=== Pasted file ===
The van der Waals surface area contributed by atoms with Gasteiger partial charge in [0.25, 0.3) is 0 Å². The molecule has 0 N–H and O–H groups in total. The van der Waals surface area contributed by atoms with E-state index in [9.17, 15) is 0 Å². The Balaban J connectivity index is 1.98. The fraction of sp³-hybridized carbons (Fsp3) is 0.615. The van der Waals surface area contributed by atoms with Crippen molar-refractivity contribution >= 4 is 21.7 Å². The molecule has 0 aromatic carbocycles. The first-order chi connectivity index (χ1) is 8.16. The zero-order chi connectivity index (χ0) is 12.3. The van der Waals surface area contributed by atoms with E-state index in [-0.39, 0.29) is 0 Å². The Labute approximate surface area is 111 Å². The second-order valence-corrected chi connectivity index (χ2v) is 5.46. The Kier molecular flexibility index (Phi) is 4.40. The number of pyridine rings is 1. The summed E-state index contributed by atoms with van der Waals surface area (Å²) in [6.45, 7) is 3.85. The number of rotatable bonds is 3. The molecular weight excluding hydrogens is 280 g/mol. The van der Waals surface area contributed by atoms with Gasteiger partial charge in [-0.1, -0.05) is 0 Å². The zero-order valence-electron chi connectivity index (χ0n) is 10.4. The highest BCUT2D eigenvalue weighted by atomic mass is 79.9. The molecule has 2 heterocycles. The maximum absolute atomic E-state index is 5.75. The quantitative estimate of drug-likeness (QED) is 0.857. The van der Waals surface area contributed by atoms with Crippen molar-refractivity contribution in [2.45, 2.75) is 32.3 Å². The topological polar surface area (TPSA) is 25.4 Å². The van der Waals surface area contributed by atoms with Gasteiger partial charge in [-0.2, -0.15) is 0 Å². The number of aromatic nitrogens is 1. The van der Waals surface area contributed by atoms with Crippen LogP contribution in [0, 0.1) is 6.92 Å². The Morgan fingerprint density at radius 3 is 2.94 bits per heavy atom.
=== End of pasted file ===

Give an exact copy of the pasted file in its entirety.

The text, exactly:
The van der Waals surface area contributed by atoms with Gasteiger partial charge in [0.25, 0.3) is 0 Å². The molecule has 0 N–H and O–H groups in total. The van der Waals surface area contributed by atoms with E-state index in [9.17, 15) is 0 Å². The Balaban J connectivity index is 1.98. The fraction of sp³-hybridized carbons (Fsp3) is 0.615. The van der Waals surface area contributed by atoms with Crippen molar-refractivity contribution >= 4 is 21.7 Å². The molecule has 0 aromatic carbocycles. The first-order chi connectivity index (χ1) is 8.16. The zero-order chi connectivity index (χ0) is 12.3. The van der Waals surface area contributed by atoms with E-state index in [-0.39, 0.29) is 0 Å². The Labute approximate surface area is 111 Å². The second-order valence-corrected chi connectivity index (χ2v) is 5.46. The Kier molecular flexibility index (Phi) is 4.40. The number of pyridine rings is 1. The summed E-state index contributed by atoms with van der Waals surface area (Å²) in [6.45, 7) is 3.85. The number of rotatable bonds is 3. The molecular weight excluding hydrogens is 280 g/mol. The van der Waals surface area contributed by atoms with Gasteiger partial charge in [-0.1, -0.05) is 0 Å². The zero-order valence-electron chi connectivity index (χ0n) is 10.4. The highest BCUT2D eigenvalue weighted by atomic mass is 79.9. The molecule has 2 heterocycles. The maximum absolute atomic E-state index is 5.75. The quantitative estimate of drug-likeness (QED) is 0.857. The van der Waals surface area contributed by atoms with Crippen molar-refractivity contribution in [2.45, 2.75) is 32.3 Å². The topological polar surface area (TPSA) is 25.4 Å². The van der Waals surface area contributed by atoms with Gasteiger partial charge in [-0.2, -0.15) is 0 Å². The number of aromatic nitrogens is 1. The van der Waals surface area contributed by atoms with Crippen LogP contribution in [0, 0.1) is 6.92 Å². The Morgan fingerprint density at radius 3 is 2.94 bits per heavy atom.